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“My search for knowledge of things took me into many strange places and adventures. My life was in danger several times. If I had not learned how to take care of myself in these circumstances, I could have been maimed or killed on most any day of the several years of my research work. Primitive minds are quick to sunshine and quick to anger. Some little word, look, or gesture can move them either to love or to sticking a knife between your rib. You just have to sense the delicate balance and maintain it.”

 

Tell My Horse

“Jamaica is the land where the rooster lays an egg. Jamaica is two percent white and the other ninety-eight percent all degrees of mixture between white and black, and that is where the rooster’s nest comes in. 

Being an English colony, it is very British. Colonies always do imitate the mother country more or less. For instance some Americans are still aping the English as best they can even though they have had one hundred and fifty years in which to recover.”

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“That brings us back to the matter of the rooster’s nest again. When a Jamaican is born of a black woman and some English or Scotsman, the black mother is literally and figuratively kept out of sight as far as possible, but no one is allowed to forget that white father, however questionable the circumstances of the birth. 

You hear about ‘My father this and my father that, and my father who was English, you know,’ until you get the impression that that he or she had no mother … you get the impression that these virile Englishmen do not require women to reproduce.” (read more about Tell My Horse)

 

How it Feels to Be Colored Me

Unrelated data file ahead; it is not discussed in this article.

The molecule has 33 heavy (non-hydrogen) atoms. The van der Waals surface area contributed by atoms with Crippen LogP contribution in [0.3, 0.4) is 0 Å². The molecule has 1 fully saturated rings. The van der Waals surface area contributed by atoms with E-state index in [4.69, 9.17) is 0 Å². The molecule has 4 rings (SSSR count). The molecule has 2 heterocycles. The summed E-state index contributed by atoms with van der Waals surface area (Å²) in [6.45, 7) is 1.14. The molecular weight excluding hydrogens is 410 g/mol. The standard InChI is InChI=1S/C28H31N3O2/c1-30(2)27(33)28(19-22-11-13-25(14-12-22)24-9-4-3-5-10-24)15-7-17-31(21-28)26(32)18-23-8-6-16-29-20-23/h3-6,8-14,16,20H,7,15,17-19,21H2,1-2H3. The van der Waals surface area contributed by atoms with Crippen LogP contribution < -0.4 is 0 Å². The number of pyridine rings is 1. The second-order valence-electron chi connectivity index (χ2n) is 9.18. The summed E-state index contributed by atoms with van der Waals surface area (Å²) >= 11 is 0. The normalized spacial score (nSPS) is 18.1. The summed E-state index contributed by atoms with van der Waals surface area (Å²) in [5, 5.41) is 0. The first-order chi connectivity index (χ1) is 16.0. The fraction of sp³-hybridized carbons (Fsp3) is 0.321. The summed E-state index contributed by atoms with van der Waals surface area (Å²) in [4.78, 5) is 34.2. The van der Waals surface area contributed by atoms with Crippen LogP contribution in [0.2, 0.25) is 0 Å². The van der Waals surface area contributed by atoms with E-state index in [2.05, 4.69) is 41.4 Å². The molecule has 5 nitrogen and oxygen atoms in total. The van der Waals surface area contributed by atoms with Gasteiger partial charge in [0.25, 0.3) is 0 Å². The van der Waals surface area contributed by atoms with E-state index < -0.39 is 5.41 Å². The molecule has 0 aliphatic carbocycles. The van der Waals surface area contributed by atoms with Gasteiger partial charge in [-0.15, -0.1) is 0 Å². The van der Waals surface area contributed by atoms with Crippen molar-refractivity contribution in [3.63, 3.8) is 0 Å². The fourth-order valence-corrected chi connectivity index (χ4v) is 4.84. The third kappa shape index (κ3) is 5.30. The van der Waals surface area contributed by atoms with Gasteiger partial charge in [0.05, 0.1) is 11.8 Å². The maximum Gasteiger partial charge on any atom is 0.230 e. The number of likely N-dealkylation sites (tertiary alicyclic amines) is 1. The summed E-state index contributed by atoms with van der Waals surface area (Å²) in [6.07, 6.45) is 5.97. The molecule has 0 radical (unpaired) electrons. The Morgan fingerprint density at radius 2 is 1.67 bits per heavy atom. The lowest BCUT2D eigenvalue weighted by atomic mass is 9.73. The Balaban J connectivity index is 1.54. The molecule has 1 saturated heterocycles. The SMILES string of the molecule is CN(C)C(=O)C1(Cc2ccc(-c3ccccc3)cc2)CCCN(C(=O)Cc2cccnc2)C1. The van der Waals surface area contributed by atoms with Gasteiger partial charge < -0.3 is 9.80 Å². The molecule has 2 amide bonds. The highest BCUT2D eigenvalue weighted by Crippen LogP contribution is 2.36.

“I am colored but I offer nothing in the way of extenuating circumstances except the fact that I am the only Negro in the United States whose grandfather on the mother’s side was not an Indian chief.”

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“Even in the helter-skelter skirmish that is my life, I have seen that the world is to the strong regardless of a little pigmentation more or less. No, I do not weep at the world — I am too busy sharpening my oyster knife.”

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“At certain times I have no race, I am me. When I set my hat at a certain angle and saunter down Seventh Avenue, Harlem City, feeling as snooty as the lions in front of the Forty-Second Street Library, for instance … the cosmic Zora emerges. I belong to no race or time. I am the eternal feminine with its string of beads.”

 

From the Gilded Six-Bits

“The front door stood open to the sunshine so that the floor of the front room could finish drying after its weekly scouring. It was Saturday. Everything was clean from the front gate to the privy house. Yard raked so that the strokes of the rake would make a pattern. 

Missie May was bathing herself in the galvanized washtub in the bedroom. Her dark-brown skin glistened under the soapsuds that skittered down from her wash rag. Her stiff young breasts thrust forward aggressively like broad-based cones with the tips lacquered in black.”  (read an analysis of the Gilded Six-Bits)